CMST was delighted to attend the Fast Forward 2017 event "Breaking the Glass Ceiling" in Bristol on Friday. It brought music and education organisations together for a day's conference on how to make sure musicians with special educational needs and/or disabilities (SEN/D) have the opportunities to fulfil their potential.
It was also the launch event for the National Open Youth Orchestra, which will be starting in 2018. In Cornwall we've been running Open School Orchestras at Pencalenick and Richard Lander schools, with three new schools due to join them in January. As Cornwall's young musicians with SEN/D increase in confidence, and develop their musical skills, they will have the opportunity to join the South West Open Youth Orchestra (seen in the photo performing at Fast Forward 2017 with Bristol Youth Choir). Cornwall Music Service Trust is proud to be a partner of OpenUp Music in building this national infrastructure across the country (with 25 music services running Open School Orchestras this year):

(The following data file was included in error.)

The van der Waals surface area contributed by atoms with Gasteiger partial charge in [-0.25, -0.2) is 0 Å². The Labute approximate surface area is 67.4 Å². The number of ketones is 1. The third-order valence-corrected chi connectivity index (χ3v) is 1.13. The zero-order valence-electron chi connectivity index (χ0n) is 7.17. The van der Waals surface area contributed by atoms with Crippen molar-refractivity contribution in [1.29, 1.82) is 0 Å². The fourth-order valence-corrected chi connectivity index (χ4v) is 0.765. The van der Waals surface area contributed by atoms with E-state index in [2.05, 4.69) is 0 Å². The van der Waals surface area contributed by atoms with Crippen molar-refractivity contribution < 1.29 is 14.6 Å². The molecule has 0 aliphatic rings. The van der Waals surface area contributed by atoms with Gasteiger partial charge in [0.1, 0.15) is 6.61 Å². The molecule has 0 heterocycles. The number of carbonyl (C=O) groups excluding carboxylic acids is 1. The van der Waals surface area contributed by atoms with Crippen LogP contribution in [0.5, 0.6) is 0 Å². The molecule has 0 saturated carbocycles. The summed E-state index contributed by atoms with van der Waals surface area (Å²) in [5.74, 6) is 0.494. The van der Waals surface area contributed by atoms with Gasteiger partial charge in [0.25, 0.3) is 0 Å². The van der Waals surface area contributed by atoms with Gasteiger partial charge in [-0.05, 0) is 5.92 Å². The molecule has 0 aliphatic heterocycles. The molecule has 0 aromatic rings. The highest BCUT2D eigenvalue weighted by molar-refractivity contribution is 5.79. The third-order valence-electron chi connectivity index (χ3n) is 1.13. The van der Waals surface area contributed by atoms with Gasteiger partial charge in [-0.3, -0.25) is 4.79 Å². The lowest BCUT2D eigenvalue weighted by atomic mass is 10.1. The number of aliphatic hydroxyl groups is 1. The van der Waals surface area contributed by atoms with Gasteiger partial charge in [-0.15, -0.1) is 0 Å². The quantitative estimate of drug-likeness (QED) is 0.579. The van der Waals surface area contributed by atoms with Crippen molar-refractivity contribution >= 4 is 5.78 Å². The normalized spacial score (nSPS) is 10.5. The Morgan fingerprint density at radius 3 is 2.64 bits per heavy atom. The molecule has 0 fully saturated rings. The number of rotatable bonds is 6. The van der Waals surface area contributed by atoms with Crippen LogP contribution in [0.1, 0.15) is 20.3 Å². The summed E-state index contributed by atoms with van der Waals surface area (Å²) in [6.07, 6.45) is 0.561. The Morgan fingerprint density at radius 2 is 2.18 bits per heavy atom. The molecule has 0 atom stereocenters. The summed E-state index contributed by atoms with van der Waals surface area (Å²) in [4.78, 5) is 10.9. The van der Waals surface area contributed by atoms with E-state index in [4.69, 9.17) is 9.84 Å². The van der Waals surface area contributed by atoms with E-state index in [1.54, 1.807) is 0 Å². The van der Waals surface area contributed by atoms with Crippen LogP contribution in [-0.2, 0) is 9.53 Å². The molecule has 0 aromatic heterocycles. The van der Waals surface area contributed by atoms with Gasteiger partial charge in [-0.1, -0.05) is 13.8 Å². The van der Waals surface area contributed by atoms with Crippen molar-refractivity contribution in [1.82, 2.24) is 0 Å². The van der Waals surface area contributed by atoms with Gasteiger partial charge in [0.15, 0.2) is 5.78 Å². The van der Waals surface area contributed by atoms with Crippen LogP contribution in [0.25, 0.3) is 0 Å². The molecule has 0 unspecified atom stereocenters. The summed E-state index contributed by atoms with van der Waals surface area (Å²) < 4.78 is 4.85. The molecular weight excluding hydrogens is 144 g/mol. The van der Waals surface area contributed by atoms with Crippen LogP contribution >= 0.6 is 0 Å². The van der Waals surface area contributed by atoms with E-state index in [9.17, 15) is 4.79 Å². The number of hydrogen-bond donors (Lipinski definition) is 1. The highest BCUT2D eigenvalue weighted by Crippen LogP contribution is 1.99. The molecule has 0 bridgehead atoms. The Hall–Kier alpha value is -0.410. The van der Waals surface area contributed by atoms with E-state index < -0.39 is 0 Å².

The conference had an "artists panel" of professional musicians with disabilities, discussing how they worked through the difficulties they found (from finding an instrument suited to their needs, to finding teachers and training, to performing venues not being accessible). Amongst them was James Rose, who studied at Falmouth University. His cerebral palsy meant he couldn't play an instrument, but with determination he found a way to conduct using a specially developed head baton. He's now been appointed by Bournemouth Symphony Orchestra to create and conduct the first disabled-led BSO ensemble.
Alongside these inspirational stories, there was much discussion about how to overcome the barriers that young musicians with SEN/D face (and the reason why so few become professional musicians, regardless of the high quality of their work and musicianship). It was very encouraging to hear the "industry panel" discuss ways of breaking this glass ceiling - with representatives from higher education (Guildhall), orchestras (BSO), the BBC, music hubs, and the Musicians Union. It was clear that momentum is building to tackle the issues - as the event was attended by many major national organisations and funders (and the Department for Education!), as well as those like Cornwall Music Service Trust who are doing local SEN/D music work on the ground.
CMST is looking forward to building on this momentum in our aim to ensure that all young people in Cornwall (regardless of disability) will have the opportunity to develop as musicians. And who knows, some of them may find their way to the National Open Youth Orchestra soon!